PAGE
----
Reports of Cases Argued and Determined in the Supreme Court of Judicature of the State of Indiana, Količina 22
Indiana. Supreme Court, Horace E. Carter, Albert Gallatin Porter, Gordon Tanner, Benjamin Harrison, Michael Crawford Kerr, James Buckley Black, Augustus Newton Martin, Francis Marion Dice, John Worth Kern, John Lewis Griffiths, Sidney Romelee Moon, Charles Frederick Remy
Bobbs-Merrill Company, 1864
"With tables of the cases and principal matters" (varies).
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action affirmed agent alleged amount answer appellant appellee applied Aurora authority bank bill Board bond cause cent charge Circuit Court claim collected Common Pleas complaint condition Congress Constitution contract corporation costs damages deed defendant demurrer dollars duty effect error evidence exceptions execution exist fact filed further give given granted ground hands held illegal interest issued John judge judgment jury justice land liable matter ment mortgage motion notice objection operate paid paragraph party payment persons plaintiff pleading present principal proceedings proper purchaser question railroad reason received record recover reference refused rendered road rule signed sold statute sufficient suit sureties sustained taken term thereof tion treasurer trial trust United
Stran 291 - The United States in Congress assembled shall also have the sole and exclusive right and power of regulating the alloy and value of coin struck by their own authority, or by that of the respective states — fixing the standard of weights and measures throughout the United States — regulating the trade and managing all affairs with the Indians, not members of any of the states, provided that the legislative right of any state within its own limits be not infringed or violated...
Stran 289 - The said states hereby severally enter into a firm league of friendship with each other for their common defence, the security of their liberties, and their mutual and general welfare, binding themselves to assist each other against all force offered to, or attacks made upon them, or any of them, on account of religion, sovereignty, trade, or any other pretence whatever.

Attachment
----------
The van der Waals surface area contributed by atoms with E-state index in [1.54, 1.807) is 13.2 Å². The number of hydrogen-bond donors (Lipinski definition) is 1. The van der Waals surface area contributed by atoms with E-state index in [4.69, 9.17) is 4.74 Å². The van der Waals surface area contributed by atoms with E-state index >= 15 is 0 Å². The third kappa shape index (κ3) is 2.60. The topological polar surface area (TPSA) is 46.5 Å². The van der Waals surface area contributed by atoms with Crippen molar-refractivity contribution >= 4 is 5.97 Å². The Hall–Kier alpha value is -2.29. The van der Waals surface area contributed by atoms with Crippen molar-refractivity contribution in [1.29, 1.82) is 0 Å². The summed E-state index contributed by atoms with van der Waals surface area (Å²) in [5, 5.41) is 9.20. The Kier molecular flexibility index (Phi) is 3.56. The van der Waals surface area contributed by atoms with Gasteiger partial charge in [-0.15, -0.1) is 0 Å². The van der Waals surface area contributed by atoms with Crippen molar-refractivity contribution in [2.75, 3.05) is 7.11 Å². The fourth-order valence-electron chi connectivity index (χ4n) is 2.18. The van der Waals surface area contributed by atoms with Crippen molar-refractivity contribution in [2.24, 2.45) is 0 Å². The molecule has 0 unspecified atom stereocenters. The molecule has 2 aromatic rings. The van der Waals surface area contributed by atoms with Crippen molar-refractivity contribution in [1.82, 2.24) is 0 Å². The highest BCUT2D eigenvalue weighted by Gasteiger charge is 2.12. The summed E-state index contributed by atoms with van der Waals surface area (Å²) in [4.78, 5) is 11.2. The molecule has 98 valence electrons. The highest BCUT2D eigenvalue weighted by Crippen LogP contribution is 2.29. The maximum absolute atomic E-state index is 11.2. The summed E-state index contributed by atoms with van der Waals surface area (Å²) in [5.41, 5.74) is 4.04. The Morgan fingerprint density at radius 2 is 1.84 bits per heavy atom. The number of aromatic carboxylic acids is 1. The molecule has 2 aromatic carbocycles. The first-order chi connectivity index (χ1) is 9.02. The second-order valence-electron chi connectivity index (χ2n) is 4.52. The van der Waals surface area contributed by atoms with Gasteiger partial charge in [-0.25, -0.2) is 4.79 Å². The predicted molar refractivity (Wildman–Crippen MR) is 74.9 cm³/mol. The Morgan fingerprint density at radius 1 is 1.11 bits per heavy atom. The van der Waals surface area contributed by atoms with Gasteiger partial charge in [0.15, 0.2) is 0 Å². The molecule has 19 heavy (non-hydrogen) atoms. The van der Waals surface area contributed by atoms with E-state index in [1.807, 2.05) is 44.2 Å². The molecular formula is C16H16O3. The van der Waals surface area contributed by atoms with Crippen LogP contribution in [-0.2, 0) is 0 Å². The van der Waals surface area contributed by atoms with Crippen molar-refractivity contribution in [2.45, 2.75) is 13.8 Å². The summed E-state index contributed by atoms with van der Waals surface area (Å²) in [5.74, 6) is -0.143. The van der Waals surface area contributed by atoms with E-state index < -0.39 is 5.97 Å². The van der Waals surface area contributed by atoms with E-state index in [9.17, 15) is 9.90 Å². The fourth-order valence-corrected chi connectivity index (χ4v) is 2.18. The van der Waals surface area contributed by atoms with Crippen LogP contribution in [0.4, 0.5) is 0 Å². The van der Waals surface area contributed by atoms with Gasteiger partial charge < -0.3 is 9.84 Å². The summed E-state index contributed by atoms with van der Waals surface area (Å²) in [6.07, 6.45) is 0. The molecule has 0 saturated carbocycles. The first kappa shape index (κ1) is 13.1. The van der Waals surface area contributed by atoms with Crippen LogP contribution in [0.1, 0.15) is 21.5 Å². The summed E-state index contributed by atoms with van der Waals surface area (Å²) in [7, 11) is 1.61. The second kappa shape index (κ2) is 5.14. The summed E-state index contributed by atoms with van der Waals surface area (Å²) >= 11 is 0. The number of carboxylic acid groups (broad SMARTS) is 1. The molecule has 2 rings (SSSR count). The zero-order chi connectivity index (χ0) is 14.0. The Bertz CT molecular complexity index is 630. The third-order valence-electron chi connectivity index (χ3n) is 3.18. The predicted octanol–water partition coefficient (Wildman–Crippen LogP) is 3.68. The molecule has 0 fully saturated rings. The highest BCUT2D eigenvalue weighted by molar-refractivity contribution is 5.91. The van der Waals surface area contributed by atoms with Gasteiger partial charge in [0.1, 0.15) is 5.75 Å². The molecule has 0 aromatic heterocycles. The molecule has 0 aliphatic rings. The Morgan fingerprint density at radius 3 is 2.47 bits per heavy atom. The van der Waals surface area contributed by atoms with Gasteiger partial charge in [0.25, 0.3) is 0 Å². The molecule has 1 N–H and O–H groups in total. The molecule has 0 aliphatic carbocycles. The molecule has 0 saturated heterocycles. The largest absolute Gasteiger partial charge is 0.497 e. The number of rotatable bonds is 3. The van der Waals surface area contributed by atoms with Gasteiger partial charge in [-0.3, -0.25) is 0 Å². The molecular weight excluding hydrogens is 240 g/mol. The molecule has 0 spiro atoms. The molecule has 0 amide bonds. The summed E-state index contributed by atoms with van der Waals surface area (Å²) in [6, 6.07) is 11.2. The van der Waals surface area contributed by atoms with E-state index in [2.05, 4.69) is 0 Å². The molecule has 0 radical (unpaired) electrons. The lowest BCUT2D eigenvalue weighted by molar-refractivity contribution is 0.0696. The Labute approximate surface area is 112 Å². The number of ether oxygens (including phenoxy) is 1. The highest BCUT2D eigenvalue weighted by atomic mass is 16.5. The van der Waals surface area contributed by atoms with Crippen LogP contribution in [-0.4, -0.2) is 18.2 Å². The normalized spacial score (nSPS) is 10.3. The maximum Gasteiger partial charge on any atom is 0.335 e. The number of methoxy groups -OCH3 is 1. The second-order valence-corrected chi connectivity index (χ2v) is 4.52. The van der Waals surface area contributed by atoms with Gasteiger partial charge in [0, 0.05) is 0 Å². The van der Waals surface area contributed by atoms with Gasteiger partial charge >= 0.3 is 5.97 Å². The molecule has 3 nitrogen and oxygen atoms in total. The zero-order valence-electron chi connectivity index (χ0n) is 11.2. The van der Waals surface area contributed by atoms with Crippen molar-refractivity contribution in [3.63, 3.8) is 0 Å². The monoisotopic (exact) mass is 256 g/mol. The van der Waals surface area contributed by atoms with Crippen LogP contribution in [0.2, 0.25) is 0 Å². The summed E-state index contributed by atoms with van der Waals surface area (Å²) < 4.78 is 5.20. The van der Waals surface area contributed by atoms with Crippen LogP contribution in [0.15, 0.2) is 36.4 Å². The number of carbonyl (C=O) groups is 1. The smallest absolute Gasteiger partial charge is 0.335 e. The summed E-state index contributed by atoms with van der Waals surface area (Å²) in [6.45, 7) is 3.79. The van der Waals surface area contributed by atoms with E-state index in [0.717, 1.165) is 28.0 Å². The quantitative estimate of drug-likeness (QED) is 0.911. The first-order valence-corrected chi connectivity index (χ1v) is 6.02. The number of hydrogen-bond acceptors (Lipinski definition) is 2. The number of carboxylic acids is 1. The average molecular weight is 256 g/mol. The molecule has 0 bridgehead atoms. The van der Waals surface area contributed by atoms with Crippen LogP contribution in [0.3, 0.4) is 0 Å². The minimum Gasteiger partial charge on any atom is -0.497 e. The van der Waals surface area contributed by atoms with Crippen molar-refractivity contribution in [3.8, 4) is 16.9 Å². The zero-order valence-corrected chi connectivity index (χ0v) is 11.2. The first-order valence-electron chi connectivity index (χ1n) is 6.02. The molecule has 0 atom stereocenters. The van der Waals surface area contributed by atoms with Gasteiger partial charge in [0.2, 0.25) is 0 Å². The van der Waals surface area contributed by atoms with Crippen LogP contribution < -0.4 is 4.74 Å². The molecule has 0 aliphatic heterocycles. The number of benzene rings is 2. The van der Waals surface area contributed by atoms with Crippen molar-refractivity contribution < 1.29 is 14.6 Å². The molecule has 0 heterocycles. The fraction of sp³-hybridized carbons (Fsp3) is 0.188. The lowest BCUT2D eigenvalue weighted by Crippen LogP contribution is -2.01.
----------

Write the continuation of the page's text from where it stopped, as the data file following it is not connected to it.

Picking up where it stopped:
Stran 216 - If, from the plaintiff's own stating or otherwise, the cause of action appears to arise ex turpi causa, or the transgression of a positive law of this country, there the Court says he has no right to be assisted. It is upon that ground the Court goes; not for the sake of the defendant, but because they will not lend their aid to such a plaintiff.
Stran 216 - No court will lend its aid to a man who founds his cause of action upon an immoral or an illegal act. If from the plaintiff's own stating or otherwise the cause of action appears to arise ex turpi causa, or the transgression of a positive law of this country, there the court says he has no right to be assisted. It is upon that ground the court goes; not for the sake of the defendant, but because they will not lend their aid to such a plaintiff.
Stran 392 - Nothing can be clearer, both upon principle and authority, than the doctrine that the liability of a surety is not to be extended, by implication, beyond the terms of his contract. To the extent, and in the manner, and under the circumstances, pointed out in his obligation, he is bound, and no further.
Stran 291 - No two or more states shall enter into any treaty, confederation or alliance whatever between them, without the consent of the United States in congress assembled, specifying accurately the purposes for which the same is to be entered into, and how long it shall continue.
Stran 68 - That an act done, for another, by a person not assuming to act for himself, but for such other person, though without any precedent authority whatever, becomes the act of the principal, if subsequently ratified by him, is the known and well-established rule of law.
Stran 25 - It Is in the general true that the province of an appellate court is only to inquire whether a judgment when rendered was erroneous or not. But if, subsequent to the judgment, and before the decision of the appellate court, a law intervenes and positively changes the rule which governs, the law must be obeyed, or its obligation denied.
Stran 366 - To make by-laws or private statutes for the bet[ 476 ] ter government of the corporation ; which are binding upon themselves, unless contrary to the laws of the land, and then they are void.
Stran 225 - How far this principle is to affect subsequent or collateral contracts, the direct and immediate consideration of which is not immoral or illegal, is a question of considerable intricacy, on which many controversies have arisen, and many decisions have been made.